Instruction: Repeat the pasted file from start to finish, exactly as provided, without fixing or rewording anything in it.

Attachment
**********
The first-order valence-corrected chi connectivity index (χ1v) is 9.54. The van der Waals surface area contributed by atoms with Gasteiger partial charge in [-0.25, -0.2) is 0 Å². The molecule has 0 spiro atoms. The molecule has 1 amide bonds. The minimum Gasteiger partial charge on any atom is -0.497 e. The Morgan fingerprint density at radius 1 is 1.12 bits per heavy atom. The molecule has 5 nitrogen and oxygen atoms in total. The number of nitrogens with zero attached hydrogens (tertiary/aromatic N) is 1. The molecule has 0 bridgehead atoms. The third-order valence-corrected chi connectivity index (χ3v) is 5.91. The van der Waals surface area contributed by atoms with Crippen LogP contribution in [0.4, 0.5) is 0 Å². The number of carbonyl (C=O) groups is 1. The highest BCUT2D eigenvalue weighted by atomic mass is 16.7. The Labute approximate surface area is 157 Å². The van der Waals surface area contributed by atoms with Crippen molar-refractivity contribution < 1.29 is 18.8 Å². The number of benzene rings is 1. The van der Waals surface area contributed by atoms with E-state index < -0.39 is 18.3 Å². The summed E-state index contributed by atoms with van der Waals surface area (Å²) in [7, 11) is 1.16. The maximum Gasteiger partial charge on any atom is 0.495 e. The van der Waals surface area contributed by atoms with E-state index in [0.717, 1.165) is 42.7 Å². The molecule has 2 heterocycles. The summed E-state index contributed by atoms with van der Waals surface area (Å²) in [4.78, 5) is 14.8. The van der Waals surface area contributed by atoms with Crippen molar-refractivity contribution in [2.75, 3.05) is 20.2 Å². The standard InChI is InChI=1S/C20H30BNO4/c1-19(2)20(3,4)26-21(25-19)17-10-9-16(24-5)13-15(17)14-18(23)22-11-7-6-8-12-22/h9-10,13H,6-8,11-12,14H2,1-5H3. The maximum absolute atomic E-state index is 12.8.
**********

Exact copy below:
The first-order valence-corrected chi connectivity index (χ1v) is 9.54. The van der Waals surface area contributed by atoms with Gasteiger partial charge in [-0.25, -0.2) is 0 Å². The molecule has 0 spiro atoms. The molecule has 1 amide bonds. The minimum Gasteiger partial charge on any atom is -0.497 e. The Morgan fingerprint density at radius 1 is 1.12 bits per heavy atom. The molecule has 5 nitrogen and oxygen atoms in total. The number of nitrogens with zero attached hydrogens (tertiary/aromatic N) is 1. The molecule has 0 bridgehead atoms. The third-order valence-corrected chi connectivity index (χ3v) is 5.91. The van der Waals surface area contributed by atoms with Crippen LogP contribution in [0.4, 0.5) is 0 Å². The number of carbonyl (C=O) groups is 1. The highest BCUT2D eigenvalue weighted by atomic mass is 16.7. The Labute approximate surface area is 157 Å². The van der Waals surface area contributed by atoms with Crippen molar-refractivity contribution < 1.29 is 18.8 Å². The number of benzene rings is 1. The van der Waals surface area contributed by atoms with E-state index < -0.39 is 18.3 Å². The summed E-state index contributed by atoms with van der Waals surface area (Å²) in [7, 11) is 1.16. The maximum Gasteiger partial charge on any atom is 0.495 e. The van der Waals surface area contributed by atoms with E-state index in [0.717, 1.165) is 42.7 Å². The molecule has 2 heterocycles. The summed E-state index contributed by atoms with van der Waals surface area (Å²) in [4.78, 5) is 14.8. The van der Waals surface area contributed by atoms with Crippen molar-refractivity contribution in [2.75, 3.05) is 20.2 Å². The standard InChI is InChI=1S/C20H30BNO4/c1-19(2)20(3,4)26-21(25-19)17-10-9-16(24-5)13-15(17)14-18(23)22-11-7-6-8-12-22/h9-10,13H,6-8,11-12,14H2,1-5H3. The maximum absolute atomic E-state index is 12.8.